think a little bit about the role of community colleges in
education, specific to the geospatial enterprise. We also have Dr. Phil Davis
joining us, director of GeoTech and faculty and director
of Del Mar College GIS program. He’s going to talk a little bit
more about that program, and then hopefully paint a
bigger picture on GeoTech, at which point Ann is going to
come back and help us understand what work GeoTech is
doing regarding the GTCM. And the GTCM, if you
were on last fall– last September’s webinar, the
first one in our series– is the geospatial technology
competency model. And it also has an impact on
those new job categories that the Department of Labor
announced for our field last year. And we’re going to talk about
how that affects programs and workforce skills. So it’s really important in
terms of professional development. And it’s one of the reasons
why we’re stepping out of talking about the Penn State
program today, because of course lots of programs, lots
of educational institutions are engaging with the GTCM with
the new job categories, and with thinking about how to
assess their programs and make sure that their programs are
best preparing their students professionally for
the workforce. I just want to give us a quick
nod to our recently departed, but certainly not forgotten
former program manager David Dibiase. This process and program and
research was very close to his heart, and it’s one of the
reasons why we’re including in this series. David is now out at ESRI in
Redlands, having left the Penn State family this summer. But David was very involved with
Ann and Phil, and we’re very pleased to be bringing
this important work. So at this point I’d like to
introduce Ann Johnson. Ann is the associate director of
GeoTech, retired from ESRI in 2010 after 13 years as the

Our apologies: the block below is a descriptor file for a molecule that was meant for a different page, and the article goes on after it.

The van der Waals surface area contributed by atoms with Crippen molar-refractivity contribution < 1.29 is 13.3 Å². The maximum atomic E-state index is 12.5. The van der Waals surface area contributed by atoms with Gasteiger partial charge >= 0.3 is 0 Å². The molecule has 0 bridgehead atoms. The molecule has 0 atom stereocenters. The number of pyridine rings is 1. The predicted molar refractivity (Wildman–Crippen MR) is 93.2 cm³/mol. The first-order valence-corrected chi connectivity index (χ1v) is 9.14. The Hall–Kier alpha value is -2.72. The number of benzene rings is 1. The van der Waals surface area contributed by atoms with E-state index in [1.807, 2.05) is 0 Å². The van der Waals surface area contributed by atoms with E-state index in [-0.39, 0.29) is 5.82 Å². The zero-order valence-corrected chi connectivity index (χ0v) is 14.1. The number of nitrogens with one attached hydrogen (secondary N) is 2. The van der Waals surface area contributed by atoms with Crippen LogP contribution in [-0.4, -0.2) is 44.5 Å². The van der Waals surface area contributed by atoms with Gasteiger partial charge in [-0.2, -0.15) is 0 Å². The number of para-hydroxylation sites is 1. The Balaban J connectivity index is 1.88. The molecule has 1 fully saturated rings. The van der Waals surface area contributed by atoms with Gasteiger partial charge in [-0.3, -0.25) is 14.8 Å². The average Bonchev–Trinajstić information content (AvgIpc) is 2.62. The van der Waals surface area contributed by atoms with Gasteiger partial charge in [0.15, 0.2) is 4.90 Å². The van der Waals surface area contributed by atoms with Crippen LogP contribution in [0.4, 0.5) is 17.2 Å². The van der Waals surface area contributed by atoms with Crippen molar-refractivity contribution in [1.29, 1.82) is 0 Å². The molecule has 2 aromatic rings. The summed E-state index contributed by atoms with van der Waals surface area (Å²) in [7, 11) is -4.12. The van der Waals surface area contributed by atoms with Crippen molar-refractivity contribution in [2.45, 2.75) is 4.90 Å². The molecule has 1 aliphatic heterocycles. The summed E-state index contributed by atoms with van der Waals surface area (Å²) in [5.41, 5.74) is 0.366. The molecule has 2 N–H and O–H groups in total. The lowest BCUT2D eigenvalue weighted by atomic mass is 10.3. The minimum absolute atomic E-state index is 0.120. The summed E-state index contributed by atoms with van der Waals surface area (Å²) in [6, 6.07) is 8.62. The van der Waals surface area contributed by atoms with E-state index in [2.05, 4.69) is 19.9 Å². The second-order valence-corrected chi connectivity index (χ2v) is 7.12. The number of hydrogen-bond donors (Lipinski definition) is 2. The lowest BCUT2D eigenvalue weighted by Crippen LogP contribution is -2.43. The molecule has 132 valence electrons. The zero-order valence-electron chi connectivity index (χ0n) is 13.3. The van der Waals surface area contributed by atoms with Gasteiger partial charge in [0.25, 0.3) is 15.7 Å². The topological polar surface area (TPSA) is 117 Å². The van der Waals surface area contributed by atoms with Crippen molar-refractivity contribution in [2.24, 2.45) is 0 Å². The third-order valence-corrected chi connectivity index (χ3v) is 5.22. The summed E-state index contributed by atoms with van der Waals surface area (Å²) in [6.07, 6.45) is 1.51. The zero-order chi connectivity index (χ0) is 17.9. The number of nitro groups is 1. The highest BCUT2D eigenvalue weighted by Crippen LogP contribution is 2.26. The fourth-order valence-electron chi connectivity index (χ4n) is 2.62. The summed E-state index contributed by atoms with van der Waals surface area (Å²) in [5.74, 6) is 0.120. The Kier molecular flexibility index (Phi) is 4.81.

higher education manager. In that role she helped colleges
and universities develop GIS programs, was one
of the editors for the GIS&T body of knowledge, was part
of the working group that developed the criteria for
qualifications to become a GIS professional, holds a BS and
an MS degree in geology. And in 1995, while teaching
earth sciences at a community college, became interested in
geospatial technology through the GIS for the 21st
century NSF grant. Ann is really committed to
helping community college educators introduce spatial
thinking, geospatial technology, and all related
topics to students. And Ann also has a special
place about working with educators to help build the
geospatial workforce. Ann, welcome. Thank you, Wes. Traditionally, at least in the
US, the steps up the stairs of education did not include
community colleges. Parents hoped that their
children would successfully progress from primary to middle
to high school, and along the way somehow decide
what they wanted to be when they grew up. Young adults with their diploma
in hand either went to a university to continue their
higher education or went right to work, and then looked to a
lifetime, lifelong career and retirement. Community college was seen as
a stopgap measure for those students that could not qualify
for admission to a university from high school or
who couldn’t afford to go to university. It was viewed as a way to get
two more years of education to qualify for a specific vocation